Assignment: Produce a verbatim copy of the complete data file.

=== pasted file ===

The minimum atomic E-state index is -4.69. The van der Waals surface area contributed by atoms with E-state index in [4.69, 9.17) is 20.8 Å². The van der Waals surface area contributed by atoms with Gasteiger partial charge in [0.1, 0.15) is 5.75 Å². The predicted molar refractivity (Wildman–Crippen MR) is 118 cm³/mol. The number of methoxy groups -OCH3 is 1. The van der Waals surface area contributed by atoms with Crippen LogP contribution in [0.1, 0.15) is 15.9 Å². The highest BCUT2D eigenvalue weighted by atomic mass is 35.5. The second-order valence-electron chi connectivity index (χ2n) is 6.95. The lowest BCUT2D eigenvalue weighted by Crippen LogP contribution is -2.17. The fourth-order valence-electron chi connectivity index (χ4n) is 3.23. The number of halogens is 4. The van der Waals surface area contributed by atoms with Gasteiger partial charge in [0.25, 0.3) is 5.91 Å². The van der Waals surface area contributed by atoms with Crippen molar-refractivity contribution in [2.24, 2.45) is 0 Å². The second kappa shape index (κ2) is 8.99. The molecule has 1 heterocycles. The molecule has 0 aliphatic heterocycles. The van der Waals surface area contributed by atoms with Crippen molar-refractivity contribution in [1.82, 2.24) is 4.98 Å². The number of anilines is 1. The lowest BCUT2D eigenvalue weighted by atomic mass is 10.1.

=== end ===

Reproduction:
The minimum atomic E-state index is -4.69. The van der Waals surface area contributed by atoms with E-state index in [4.69, 9.17) is 20.8 Å². The van der Waals surface area contributed by atoms with Gasteiger partial charge in [0.1, 0.15) is 5.75 Å². The predicted molar refractivity (Wildman–Crippen MR) is 118 cm³/mol. The number of methoxy groups -OCH3 is 1. The van der Waals surface area contributed by atoms with Crippen LogP contribution in [0.1, 0.15) is 15.9 Å². The highest BCUT2D eigenvalue weighted by atomic mass is 35.5. The second-order valence-electron chi connectivity index (χ2n) is 6.95. The lowest BCUT2D eigenvalue weighted by Crippen LogP contribution is -2.17. The fourth-order valence-electron chi connectivity index (χ4n) is 3.23. The number of halogens is 4. The van der Waals surface area contributed by atoms with Gasteiger partial charge in [0.25, 0.3) is 5.91 Å². The van der Waals surface area contributed by atoms with Crippen molar-refractivity contribution in [2.24, 2.45) is 0 Å². The second kappa shape index (κ2) is 8.99. The molecule has 1 heterocycles. The molecule has 0 aliphatic heterocycles. The van der Waals surface area contributed by atoms with Crippen molar-refractivity contribution in [1.82, 2.24) is 4.98 Å². The number of anilines is 1. The lowest BCUT2D eigenvalue weighted by atomic mass is 10.1.